Investors flock to the dollar as G-10 currencies plummet following Ukraine invasion

February 24, 2022, 8:29 PM UTC

A gauge of the dollar’s strength had its largest intraday gain in nearly two years on Thursday as markets grappled with the biggest security threat in Europe in decades.  

The Bloomberg Dollar Index rose as much as 1.4%, approaching its highest levels of the past year, before paring gains as U.S. technology shares rebounded. Traders flocked to the safety of the greenback after Russia’s invasion of Ukraine, sending the U.S. currency higher against all of its Group-of-10 peers.  

On the continent, the euro dropped to a nearly seven-year low against the Swiss franc as investors flocked to haven assets. The pair dropped as much as 1%, the largest slide in more than three years, before rebounding slightly. The common currency posted an even bigger decline against the greenback, falling as much as 1.8% to 1.1106, its lowest level since June 2020. 

Demand for the dollar crushed other European currencies, with those of Sweden, Norway and Denmark declining at least 1%. Even the Swiss franc, a traditional haven, lost ground against the dollar as Russian tanks moved into Ukraine.

“For the broad USD, one of the most important aspects of today’s trading session is that the currency has rallied in spite of the OIS curve paring back Fed rate hike expectations,” Stephen Gallo, European head of FX strategy at BMO Capital Markets, said in a note. “We are observing a purely a ‘risk-off’ dominated FX market with an understandable geographical separation between North America and Europe.”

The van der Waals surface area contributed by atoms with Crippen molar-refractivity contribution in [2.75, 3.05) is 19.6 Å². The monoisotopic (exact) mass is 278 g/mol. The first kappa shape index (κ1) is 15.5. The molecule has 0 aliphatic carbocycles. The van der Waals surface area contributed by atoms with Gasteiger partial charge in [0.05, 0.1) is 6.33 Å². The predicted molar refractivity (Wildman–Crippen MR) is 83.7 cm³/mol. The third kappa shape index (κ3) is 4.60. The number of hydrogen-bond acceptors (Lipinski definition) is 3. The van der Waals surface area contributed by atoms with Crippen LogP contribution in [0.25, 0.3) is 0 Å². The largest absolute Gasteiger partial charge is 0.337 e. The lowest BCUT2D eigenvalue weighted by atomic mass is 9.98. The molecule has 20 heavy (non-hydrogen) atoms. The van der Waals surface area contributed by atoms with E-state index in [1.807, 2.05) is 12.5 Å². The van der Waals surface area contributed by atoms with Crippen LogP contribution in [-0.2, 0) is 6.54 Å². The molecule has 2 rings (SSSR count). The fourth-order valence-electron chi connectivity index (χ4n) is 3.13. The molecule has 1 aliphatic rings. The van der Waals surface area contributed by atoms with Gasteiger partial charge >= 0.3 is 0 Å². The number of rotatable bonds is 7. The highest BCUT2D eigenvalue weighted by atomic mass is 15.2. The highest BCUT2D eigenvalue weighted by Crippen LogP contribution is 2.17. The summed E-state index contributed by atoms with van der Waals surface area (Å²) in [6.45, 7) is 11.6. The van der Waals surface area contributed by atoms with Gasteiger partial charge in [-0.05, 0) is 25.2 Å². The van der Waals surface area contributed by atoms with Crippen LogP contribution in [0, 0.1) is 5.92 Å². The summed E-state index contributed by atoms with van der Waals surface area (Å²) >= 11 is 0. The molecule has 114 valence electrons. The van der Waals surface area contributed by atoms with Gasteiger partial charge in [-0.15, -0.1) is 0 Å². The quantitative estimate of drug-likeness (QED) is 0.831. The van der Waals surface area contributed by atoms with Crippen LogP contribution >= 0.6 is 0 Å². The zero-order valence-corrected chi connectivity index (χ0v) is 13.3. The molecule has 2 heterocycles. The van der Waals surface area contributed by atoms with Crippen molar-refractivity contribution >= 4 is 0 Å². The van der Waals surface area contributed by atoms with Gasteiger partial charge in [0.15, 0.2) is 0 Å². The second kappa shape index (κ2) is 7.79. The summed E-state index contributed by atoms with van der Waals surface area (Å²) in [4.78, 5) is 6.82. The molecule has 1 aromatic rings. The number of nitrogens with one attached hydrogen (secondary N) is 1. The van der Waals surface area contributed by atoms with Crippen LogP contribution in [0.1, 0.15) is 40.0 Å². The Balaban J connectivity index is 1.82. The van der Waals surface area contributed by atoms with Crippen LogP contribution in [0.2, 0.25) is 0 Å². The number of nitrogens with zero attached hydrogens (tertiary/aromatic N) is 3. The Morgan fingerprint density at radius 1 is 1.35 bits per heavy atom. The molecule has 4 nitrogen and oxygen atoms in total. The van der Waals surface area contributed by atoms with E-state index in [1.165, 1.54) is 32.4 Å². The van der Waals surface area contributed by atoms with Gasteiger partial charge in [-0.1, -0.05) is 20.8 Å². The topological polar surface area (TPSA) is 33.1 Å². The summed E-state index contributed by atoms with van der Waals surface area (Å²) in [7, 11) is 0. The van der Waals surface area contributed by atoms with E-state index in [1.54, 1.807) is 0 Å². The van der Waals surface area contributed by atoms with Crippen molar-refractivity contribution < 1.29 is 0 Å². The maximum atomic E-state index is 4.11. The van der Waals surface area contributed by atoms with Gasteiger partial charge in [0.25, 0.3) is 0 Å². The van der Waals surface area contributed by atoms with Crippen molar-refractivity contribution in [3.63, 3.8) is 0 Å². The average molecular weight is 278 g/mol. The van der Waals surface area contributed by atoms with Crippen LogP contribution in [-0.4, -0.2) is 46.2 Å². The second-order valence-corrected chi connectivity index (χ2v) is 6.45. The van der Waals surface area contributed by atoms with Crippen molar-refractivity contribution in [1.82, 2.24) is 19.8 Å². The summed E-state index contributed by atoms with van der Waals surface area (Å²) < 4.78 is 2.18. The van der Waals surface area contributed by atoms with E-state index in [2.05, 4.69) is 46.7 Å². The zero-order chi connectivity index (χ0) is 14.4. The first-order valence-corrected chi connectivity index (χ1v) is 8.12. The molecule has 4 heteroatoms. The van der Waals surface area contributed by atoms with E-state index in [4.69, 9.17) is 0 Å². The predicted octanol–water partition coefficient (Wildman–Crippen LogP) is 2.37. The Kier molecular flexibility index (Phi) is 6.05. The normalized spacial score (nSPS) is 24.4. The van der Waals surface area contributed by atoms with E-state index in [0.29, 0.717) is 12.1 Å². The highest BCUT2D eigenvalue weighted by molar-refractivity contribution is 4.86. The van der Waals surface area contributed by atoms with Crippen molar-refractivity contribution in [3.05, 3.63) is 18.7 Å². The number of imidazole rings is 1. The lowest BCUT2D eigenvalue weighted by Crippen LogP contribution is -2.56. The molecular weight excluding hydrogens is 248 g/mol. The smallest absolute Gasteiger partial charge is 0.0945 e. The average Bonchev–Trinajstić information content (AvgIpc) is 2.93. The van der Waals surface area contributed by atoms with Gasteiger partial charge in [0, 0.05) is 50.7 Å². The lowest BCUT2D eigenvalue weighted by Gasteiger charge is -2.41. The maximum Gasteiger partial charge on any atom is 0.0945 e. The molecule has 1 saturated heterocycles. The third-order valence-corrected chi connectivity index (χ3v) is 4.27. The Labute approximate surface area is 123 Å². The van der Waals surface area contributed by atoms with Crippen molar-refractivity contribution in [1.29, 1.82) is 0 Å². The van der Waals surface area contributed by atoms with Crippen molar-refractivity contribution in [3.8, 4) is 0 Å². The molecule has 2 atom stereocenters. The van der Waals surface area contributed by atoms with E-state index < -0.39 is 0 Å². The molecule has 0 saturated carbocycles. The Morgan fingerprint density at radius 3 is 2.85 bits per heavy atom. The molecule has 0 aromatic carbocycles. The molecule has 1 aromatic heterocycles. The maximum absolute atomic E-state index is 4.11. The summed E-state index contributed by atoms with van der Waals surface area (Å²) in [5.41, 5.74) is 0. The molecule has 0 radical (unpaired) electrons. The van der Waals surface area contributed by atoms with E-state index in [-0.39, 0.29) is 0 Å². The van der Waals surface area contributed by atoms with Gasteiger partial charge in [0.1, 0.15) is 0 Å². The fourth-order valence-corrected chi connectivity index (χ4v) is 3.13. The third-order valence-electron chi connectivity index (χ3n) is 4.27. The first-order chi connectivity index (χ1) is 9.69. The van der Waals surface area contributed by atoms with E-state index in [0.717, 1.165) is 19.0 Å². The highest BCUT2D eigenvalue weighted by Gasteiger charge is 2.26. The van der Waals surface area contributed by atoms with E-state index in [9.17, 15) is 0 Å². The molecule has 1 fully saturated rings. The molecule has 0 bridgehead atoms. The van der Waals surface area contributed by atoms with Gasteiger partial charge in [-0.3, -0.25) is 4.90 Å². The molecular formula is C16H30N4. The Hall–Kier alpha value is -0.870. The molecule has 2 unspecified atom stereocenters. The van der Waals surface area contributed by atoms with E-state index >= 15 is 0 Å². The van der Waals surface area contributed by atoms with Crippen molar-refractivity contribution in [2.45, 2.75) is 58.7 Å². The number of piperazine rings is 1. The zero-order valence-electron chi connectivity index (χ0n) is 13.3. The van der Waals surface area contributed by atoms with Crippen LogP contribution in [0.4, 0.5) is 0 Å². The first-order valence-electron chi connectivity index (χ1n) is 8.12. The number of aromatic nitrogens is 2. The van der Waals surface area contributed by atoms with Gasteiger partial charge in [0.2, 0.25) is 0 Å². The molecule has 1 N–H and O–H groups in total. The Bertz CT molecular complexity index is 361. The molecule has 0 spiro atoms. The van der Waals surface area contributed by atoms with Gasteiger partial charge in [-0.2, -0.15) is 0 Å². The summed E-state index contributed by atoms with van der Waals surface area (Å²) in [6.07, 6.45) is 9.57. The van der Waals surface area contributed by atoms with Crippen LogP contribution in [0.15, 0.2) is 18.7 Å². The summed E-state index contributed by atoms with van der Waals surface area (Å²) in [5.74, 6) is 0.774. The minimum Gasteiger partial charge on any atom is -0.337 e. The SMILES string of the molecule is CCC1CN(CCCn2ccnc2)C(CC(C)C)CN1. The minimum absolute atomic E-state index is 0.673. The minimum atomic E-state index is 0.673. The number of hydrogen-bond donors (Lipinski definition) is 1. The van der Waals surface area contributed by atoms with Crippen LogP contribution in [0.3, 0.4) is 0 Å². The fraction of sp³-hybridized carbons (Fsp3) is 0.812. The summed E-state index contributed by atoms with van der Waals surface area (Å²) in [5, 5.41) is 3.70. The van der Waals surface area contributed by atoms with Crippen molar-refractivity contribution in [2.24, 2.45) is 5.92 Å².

The euro, for its part, erased what remained of gains accrued after the European Central Bank struck a more hawkish tone earlier this month. The invasion sent oil prices soaring, complicating the outlook for officials planning to tighten policy to deal with inflation that’s already at the highest in decades. Still, money-markets pared bets on interest-rate hikes.

“FX investors believe that any intensification of the crisis will aggravate the stagflation risks to the euro-zone recovery, delay any meaningful policy normalization by the ECB and weigh on the euro,” said Valentin Marinov, head of G-10 currency strategy at Credit Agricole SA.

Traders are expecting more volatility and further losses. The cost of hedging price swings in the euro-dollar pair over the next week reached its highest level since December 2020 in the midst of the market turmoil, while a measure of options sentiment over the same tenor is at its most bearish on the common currency since March 2020. 

While wagers on rate increases were trimmed slightly on Thursday, one quarter-point hike is still expected from the ECB by year-end. Six are expected by the Federal Reserve and five by the Bank of England. The pound slid as much as 2% against the dollar. 

In recent weeks, central-bank officials have acknowledged that the escalating tensions between Russia and NATO allies over Ukraine will affect the outlook for energy prices. Now they need to weigh the economic consequences of measures to isolate Russia against higher inflation.

The ECB said it is “closely monitoring” the situation in Ukraine and will conduct a “comprehensive assessment of the economic outlook” at their rate-decision meeting on March 10. Governing Council member Gabriel Makhlouf said the crisis over Ukraine probably won’t keep the ECB from agreeing on a faster wind-down of asset purchases at the next meeting.

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